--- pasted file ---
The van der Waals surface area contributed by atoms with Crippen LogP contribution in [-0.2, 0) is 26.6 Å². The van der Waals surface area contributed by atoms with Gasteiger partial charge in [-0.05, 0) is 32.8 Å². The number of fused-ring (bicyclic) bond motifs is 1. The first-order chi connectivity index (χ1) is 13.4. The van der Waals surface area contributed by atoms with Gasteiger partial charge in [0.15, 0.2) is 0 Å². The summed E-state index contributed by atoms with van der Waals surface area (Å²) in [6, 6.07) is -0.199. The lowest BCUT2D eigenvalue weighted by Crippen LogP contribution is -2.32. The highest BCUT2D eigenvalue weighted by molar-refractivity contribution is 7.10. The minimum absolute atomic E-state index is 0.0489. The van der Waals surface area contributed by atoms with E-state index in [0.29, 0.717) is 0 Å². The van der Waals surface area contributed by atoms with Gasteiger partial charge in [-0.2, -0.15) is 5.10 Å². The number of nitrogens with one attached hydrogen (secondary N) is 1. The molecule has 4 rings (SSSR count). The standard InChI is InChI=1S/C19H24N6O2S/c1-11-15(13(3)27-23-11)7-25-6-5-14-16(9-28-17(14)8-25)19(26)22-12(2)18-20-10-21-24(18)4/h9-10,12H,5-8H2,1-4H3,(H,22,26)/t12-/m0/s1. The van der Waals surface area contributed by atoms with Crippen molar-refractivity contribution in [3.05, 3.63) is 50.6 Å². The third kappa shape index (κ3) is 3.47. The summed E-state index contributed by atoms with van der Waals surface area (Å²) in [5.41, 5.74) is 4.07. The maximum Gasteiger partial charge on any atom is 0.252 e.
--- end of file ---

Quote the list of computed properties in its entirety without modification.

The van der Waals surface area contributed by atoms with Crippen LogP contribution in [-0.2, 0) is 26.6 Å². The van der Waals surface area contributed by atoms with Gasteiger partial charge in [-0.05, 0) is 32.8 Å². The number of fused-ring (bicyclic) bond motifs is 1. The first-order chi connectivity index (χ1) is 13.4. The van der Waals surface area contributed by atoms with Gasteiger partial charge in [0.15, 0.2) is 0 Å². The summed E-state index contributed by atoms with van der Waals surface area (Å²) in [6, 6.07) is -0.199. The lowest BCUT2D eigenvalue weighted by Crippen LogP contribution is -2.32. The highest BCUT2D eigenvalue weighted by molar-refractivity contribution is 7.10. The minimum absolute atomic E-state index is 0.0489. The van der Waals surface area contributed by atoms with E-state index in [0.29, 0.717) is 0 Å². The van der Waals surface area contributed by atoms with Gasteiger partial charge in [-0.2, -0.15) is 5.10 Å². The number of nitrogens with one attached hydrogen (secondary N) is 1. The molecule has 4 rings (SSSR count). The standard InChI is InChI=1S/C19H24N6O2S/c1-11-15(13(3)27-23-11)7-25-6-5-14-16(9-28-17(14)8-25)19(26)22-12(2)18-20-10-21-24(18)4/h9-10,12H,5-8H2,1-4H3,(H,22,26)/t12-/m0/s1. The van der Waals surface area contributed by atoms with Crippen molar-refractivity contribution in [3.05, 3.63) is 50.6 Å². The third kappa shape index (κ3) is 3.47. The summed E-state index contributed by atoms with van der Waals surface area (Å²) in [5.41, 5.74) is 4.07. The maximum Gasteiger partial charge on any atom is 0.252 e.